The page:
This May the government also announced a newly revised version of regulations on private education:
- Tough new rules on school curricula and ownership of private schools have been announced. The new law restricts the teaching of foreign curricula in Chinese private schools from kindergarten to grade 9, and prohibits the ownership or control of any private K9 schools by foreign entities.
- State-run schools are now prohibited from using government funds to operate or participate in the operation of private schools, or generating profit through any means, such as charging management fees.
- The K9 schools will no longer be able to organise entrance tests or recruit in advance or outside of their catchment area.
- The president/chair of the board of directors or any other decision-making body at a private K9 school must be a Chinese national and the board must include representatives from the regulators.
However, China’s private education sector has also been extended to a much wider scope, ranging from pre-school education to higher education, from degree programs to non-degree programs. The government aims to strengthen supervision in non-state schools, and avoid the sector becoming overly commercialised, whilst at the same time, promoting not-for-profit private education beyond the compulsory years, such as vocational training.
Unchanged fundamentals and opportunities
Despite the changes in regulation and policies, China’s national policy of reform in education remains unchanged; during the process of opening up and reform, there are obvious challenges, but there are also opportunities that must not be overlooked:
- China represents one of the largest education technology markets worldwide because of its large student population and a growing middle class that places great importance on education. Favourable policies towards the adoption of technology and digitisation in education are driving the market.
- China is a big market with many layers and tiers. As a foreign education company you can seek growth opportunities with a combined segment focus and a regional strategy.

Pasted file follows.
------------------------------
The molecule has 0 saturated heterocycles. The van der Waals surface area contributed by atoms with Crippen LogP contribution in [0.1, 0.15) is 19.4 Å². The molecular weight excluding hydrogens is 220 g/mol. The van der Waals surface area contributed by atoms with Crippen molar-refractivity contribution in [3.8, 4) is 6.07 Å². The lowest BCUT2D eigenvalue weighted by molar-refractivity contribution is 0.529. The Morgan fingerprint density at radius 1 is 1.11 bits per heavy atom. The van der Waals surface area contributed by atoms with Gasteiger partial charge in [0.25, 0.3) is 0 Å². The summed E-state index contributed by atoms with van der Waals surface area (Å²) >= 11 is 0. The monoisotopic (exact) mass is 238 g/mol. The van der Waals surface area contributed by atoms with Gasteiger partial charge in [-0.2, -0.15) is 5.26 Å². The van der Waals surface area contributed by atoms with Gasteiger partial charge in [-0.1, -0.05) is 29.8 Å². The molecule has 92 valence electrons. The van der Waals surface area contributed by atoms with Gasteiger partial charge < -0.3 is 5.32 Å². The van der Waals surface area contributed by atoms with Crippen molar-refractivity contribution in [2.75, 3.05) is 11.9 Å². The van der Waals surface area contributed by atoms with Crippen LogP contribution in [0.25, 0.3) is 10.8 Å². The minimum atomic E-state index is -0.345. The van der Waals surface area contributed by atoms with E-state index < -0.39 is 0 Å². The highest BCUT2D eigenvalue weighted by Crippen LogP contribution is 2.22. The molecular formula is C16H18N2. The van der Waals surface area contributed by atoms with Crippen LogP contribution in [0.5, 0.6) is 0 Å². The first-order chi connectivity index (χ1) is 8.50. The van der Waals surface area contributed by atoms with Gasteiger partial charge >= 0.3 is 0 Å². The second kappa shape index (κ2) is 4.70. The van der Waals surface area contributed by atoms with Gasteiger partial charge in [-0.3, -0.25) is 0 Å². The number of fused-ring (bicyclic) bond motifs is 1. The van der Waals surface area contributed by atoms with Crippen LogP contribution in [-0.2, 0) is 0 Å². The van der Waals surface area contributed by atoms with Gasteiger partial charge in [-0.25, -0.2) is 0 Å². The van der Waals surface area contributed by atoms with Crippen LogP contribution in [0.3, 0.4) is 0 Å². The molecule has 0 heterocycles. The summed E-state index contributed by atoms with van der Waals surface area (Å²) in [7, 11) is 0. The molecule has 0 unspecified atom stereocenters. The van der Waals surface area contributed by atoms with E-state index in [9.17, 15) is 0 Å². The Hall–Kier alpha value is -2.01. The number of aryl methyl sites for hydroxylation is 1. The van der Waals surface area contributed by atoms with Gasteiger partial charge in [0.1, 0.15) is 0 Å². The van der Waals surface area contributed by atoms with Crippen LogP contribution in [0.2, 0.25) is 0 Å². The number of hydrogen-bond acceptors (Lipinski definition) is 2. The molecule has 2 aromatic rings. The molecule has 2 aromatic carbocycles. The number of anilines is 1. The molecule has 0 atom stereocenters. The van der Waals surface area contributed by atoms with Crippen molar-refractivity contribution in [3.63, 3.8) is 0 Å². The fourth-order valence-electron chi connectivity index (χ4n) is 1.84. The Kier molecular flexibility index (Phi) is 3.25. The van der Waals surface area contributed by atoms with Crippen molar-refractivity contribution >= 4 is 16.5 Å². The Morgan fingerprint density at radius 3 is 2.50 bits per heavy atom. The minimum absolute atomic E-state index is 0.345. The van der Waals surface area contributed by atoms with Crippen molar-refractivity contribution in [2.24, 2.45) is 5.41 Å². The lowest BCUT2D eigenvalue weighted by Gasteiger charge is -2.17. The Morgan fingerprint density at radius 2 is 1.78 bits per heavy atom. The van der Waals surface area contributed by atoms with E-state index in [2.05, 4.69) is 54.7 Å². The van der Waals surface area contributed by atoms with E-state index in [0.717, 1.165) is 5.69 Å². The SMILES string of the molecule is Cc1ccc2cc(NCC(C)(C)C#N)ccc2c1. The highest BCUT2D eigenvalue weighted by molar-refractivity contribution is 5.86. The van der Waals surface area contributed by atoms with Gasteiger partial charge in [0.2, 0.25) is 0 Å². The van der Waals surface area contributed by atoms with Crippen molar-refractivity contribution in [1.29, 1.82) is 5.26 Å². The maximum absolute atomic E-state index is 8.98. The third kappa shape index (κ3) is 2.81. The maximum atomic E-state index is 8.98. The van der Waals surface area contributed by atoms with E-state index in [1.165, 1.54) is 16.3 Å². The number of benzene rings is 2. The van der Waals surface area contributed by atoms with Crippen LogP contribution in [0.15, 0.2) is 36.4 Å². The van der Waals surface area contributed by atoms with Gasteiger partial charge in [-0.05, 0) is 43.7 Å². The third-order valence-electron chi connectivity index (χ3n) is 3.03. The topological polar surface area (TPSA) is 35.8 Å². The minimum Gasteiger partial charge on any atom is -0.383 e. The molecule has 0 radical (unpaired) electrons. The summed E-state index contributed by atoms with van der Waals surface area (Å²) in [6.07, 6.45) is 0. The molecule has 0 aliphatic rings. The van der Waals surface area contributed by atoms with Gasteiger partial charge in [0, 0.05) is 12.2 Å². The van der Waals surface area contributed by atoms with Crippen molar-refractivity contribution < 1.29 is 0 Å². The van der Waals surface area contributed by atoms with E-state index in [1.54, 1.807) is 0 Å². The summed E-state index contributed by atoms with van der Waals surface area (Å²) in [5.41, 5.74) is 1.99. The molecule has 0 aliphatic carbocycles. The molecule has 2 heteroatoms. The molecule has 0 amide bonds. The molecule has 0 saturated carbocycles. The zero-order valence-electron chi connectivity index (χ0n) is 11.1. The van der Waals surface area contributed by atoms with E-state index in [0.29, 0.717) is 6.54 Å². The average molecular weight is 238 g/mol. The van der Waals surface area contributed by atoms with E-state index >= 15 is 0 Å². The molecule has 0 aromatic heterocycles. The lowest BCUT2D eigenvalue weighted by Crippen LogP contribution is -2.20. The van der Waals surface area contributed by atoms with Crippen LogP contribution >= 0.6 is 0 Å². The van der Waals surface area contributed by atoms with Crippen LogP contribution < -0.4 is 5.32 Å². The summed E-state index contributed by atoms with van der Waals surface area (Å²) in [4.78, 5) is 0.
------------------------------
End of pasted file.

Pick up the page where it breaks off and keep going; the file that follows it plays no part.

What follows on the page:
- With the fiercer competition in first and second-tier cities, the market in lower-tier cities/regions is becoming a new focus.
- Families and individuals have a strong desire for an education with an international outlook and to prepare children for further study internationally.
- The double reduction policy is more focused on academic subject programmes. The development of an all-round education is expected to be the main contributor to the growth of the K12 segment, developing subjects such as drama, sports, environmental education etc.
- Vocational education has been generating supply and demand as well. Impacted by the pandemic in 2020, the development of online vocational education is accelerating. It is estimated that an all-round education and vocational training will account for a high percentage of the total education market.
- Online and offline businesses are merging – whilst traditional offline education is actively embracing technology and developing online businesses, online education is evolving to offline. Driven by favourable policies and increasingly mature technology, AI+education is becoming a focus of investments, though China is still at the initial stage in the application of this learning technology. Domestic AI+education requires collaborative efforts across different dimensions from foreign countries.
Opportunities in any market come with challenges, and any Asia strategy is incomplete without a presence in China. Whilst the new government policies do pose a significant challenge to education companies and their Asia strategy, China remains a fruitful market to enter into and should not be neglected. Understanding the local market, keeping up to date with the trends and changes in policy, as well as having a trustworthy local partner are the first steps to take in order to succeed in China.